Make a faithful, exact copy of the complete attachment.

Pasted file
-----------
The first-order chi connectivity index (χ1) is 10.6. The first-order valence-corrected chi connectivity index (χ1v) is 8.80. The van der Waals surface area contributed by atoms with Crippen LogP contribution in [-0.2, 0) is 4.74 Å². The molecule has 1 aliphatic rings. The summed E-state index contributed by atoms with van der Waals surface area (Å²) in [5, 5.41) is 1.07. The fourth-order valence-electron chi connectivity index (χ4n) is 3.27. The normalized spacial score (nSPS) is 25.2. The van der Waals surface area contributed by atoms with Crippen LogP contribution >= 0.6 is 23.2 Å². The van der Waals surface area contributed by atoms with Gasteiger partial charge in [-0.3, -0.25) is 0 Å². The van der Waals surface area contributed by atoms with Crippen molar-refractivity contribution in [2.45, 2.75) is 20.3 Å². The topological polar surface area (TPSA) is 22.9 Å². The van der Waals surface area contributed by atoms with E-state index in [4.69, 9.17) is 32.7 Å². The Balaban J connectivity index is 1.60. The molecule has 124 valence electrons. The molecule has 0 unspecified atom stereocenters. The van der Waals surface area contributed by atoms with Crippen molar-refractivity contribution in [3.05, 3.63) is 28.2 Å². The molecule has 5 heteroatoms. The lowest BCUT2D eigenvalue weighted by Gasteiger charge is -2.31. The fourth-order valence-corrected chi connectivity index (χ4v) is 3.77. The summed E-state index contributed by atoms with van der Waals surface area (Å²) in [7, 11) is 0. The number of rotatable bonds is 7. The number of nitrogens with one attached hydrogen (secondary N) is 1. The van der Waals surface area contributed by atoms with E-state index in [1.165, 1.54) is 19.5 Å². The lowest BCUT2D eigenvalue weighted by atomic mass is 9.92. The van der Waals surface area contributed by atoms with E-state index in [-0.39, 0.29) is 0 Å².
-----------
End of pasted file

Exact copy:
The first-order chi connectivity index (χ1) is 10.6. The first-order valence-corrected chi connectivity index (χ1v) is 8.80. The van der Waals surface area contributed by atoms with Crippen LogP contribution in [-0.2, 0) is 4.74 Å². The molecule has 1 aliphatic rings. The summed E-state index contributed by atoms with van der Waals surface area (Å²) in [5, 5.41) is 1.07. The fourth-order valence-electron chi connectivity index (χ4n) is 3.27. The normalized spacial score (nSPS) is 25.2. The van der Waals surface area contributed by atoms with Crippen LogP contribution >= 0.6 is 23.2 Å². The van der Waals surface area contributed by atoms with Gasteiger partial charge in [-0.3, -0.25) is 0 Å². The van der Waals surface area contributed by atoms with Crippen molar-refractivity contribution in [2.45, 2.75) is 20.3 Å². The topological polar surface area (TPSA) is 22.9 Å². The van der Waals surface area contributed by atoms with E-state index in [4.69, 9.17) is 32.7 Å². The Balaban J connectivity index is 1.60. The molecule has 124 valence electrons. The molecule has 0 unspecified atom stereocenters. The van der Waals surface area contributed by atoms with Crippen molar-refractivity contribution in [3.05, 3.63) is 28.2 Å². The molecule has 5 heteroatoms. The lowest BCUT2D eigenvalue weighted by Gasteiger charge is -2.31. The fourth-order valence-corrected chi connectivity index (χ4v) is 3.77. The summed E-state index contributed by atoms with van der Waals surface area (Å²) in [7, 11) is 0. The number of rotatable bonds is 7. The number of nitrogens with one attached hydrogen (secondary N) is 1. The van der Waals surface area contributed by atoms with E-state index in [1.165, 1.54) is 19.5 Å². The lowest BCUT2D eigenvalue weighted by atomic mass is 9.92. The van der Waals surface area contributed by atoms with E-state index in [-0.39, 0.29) is 0 Å².